Investing In High-Quality Cages Can Provide Many Happy Returns

Cages can be the best investment for a practice if proper research is done before investing.

Before buying a cage or a surgical table, conduct a cost-benefit analysis.

Life moves fast at Metropolitan Veterinary Referral Services, where a 24-hour intensive-care unit forms the hub of a bustling internal medicine specialty practice.

Still, Eric Goullaud, DVM, Dipl. ACVIM, finds time to reflect. The way he sees it, he has no other choice.

“Because we are a specialty practice that professes to be the best around, we have had to make significant capital outlays,” says Dr. Goullaud, owner and operator of the Eden Prairie, Minn., hospital. “I bet I have $300,000 to $400,000 invested (in devices and equipment). So return on investment has to be part of the equation.”

Before adding technological advances such as ultrasound, digital X-ray and video endoscopy, Goullaud made sure he or others crunched the numbers, multiplying a fair cost for services by a projected number of procedures.

Before he invested in the cages that are now the centerpiece of his intensive care unit, his calculations were less exacting. Basically, he knew he had to have them and he knew he wanted the best.

It turns out the cages “have to be the most cost-effective thing in the clinic,” he notes. “The return on investment has to be thousands upon thousands.”

That revelation isn’t uncommon, says Jeremy Panzer, veterinary sales manager for Suburban Surgical Co., maker of the stainless-steel cages as well as the surgical tables Goullaud bought when he first outfitted his practices and which he still uses 20 years later.

It’s clear that return on investment isn’t always at the front of practitioners’ minds when they buy durable equipment such as cages, pens and tables, Panzer says. But perhaps it should be.

“When you invest in a quality cage, you know you won’t have to buy one again,” Panzer says. “You know it will be there every day, you won’t have to worry about it, and it will be a great cash cow for your practice.”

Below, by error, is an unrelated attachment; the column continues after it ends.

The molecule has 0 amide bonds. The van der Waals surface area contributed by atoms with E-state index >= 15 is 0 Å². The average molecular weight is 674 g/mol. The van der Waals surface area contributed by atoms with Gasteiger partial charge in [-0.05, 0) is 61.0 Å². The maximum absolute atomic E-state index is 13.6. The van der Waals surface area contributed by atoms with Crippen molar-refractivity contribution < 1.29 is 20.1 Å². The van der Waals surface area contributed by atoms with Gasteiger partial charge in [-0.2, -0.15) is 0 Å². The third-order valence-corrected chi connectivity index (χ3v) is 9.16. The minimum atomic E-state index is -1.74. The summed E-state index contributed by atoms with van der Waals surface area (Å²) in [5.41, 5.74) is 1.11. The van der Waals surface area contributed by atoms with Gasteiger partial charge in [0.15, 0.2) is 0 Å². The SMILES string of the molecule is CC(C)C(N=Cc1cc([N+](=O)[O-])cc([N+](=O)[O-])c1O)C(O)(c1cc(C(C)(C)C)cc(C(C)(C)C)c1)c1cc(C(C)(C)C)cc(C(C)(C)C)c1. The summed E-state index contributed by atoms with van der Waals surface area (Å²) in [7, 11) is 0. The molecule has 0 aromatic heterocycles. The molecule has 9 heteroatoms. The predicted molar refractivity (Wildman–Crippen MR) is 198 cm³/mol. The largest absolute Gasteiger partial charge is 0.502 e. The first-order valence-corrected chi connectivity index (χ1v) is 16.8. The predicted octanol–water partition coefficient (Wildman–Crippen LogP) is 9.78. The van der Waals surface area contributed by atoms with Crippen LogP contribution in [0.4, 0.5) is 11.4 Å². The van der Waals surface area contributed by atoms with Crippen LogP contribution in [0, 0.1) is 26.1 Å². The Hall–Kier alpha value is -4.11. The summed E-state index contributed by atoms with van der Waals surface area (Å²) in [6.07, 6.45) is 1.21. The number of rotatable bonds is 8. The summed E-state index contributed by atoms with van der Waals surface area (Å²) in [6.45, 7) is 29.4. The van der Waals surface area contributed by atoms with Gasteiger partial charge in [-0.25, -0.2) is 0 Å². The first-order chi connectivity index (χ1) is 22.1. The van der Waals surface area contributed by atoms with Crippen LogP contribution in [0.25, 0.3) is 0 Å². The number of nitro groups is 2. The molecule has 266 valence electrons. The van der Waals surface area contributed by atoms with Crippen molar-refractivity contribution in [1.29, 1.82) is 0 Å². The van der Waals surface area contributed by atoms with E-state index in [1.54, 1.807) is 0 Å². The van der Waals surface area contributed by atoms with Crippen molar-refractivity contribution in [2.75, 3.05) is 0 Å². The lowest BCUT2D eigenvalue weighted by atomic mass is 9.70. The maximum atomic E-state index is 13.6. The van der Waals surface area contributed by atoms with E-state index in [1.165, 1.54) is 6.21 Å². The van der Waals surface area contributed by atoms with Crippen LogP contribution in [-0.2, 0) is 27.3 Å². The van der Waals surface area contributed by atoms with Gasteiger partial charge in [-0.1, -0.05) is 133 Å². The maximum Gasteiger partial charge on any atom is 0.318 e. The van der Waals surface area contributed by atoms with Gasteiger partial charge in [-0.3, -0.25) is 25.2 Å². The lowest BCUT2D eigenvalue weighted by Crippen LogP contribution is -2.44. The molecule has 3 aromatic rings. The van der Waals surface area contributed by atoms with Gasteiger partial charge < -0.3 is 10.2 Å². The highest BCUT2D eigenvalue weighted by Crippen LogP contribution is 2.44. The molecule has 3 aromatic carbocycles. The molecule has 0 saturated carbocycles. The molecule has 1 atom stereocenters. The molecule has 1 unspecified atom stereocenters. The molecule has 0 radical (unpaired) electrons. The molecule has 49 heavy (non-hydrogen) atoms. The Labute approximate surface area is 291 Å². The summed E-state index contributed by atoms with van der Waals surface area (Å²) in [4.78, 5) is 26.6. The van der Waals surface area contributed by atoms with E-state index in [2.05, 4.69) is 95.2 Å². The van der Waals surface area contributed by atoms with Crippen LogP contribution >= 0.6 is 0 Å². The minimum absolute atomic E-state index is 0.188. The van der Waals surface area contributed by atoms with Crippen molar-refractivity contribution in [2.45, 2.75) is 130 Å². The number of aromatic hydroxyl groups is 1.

Goullaud agrees that when equipment qualifies as worry-free, the returns are almost always worth the investment.

“Everything wears out eventually, including the floors and the lights,” he says. “The equipment can get bruised and battered. But not the cages. It’s great to have something that’s almost bullet-proof.”

Because his practice doesn’t board animals, it’s not as easy for Goullaud to directly connect his cages to the income they generate. He charges $125 a night for a stay in intensive care and $50 for a stay in the general ward. Sometimes he can have as many as 10 overnight patients.

Panzer is eager to help clients do the math. Four dogs boarded a day at $25 a dog equals about $2,000 a month. “At that rate, you could pay for a cage bank in just a couple of months,” he notes.

Jay Epping, DVM, owner and operator of two general practices as well as the Midwest Veterinary Referral and Emergency Center in Blaine, Minn., opted for heated cages to limit maintenance and the potential hazards of add-on heating elements. But the main reason was “to apply the highest standard of care at all the clinics,” he says.

Earning and reinforcing such a reputation provides financial returns by supporting overall client satisfaction, Dr. Epping adds.

For similar reasons, Mark Pirrung, DVM, owner-operator of South Mesquite Veterinary Hospital in Mesquite, Texas, selected Suburban Surgical’s stainless-steel cages over less expensive options more than 26 years ago. He has never regretted his choice.

“They are probably in as good a shape now as they were when I got them,” he says. “It’s hard to calculate how much value they’ve provided.”

Dr. Pirrung points to ancillary revenue that often comes with boarding, such as bathing, routine checkups and vaccinations. And clients aren’t the only ones who link the quality and cleanliness of cages with the overall quality of the practice.

“When I have relief doctors in here, they often comment on that unit,” he says. “They’ll say, ‘I sure wish I had something like that.’”

While it may not be easy to quantify such financial rewards, there are some factors to look for in durable veterinary equipment, Panzer and practitioners say.

• Make sure cages have no sharp edges, inside or out. A poor design that leads to injured pets or staff can turn an investment into a liability.
• Seek out a unitized design that keeps debris out of the frame and limits shifting and rattling over time.
• Before buying a table, consider the length of surgeries. Having a built-in place to rest a foot can ease the strain of a two-hour procedure. And a heated table can reduce the risks of hypothermia.

Considering all the factors in a cost-benefit analysis can make it a lot easier to commit to investing in durable equipment such as cages and surgical tables.

When Goullaud bought his cages two decades ago, he had no idea how durable his investment would be. It’s safe to say, he’s been pleasantly surprised.

“I didn’t realize,” he says, “the longevity would be millennial.”


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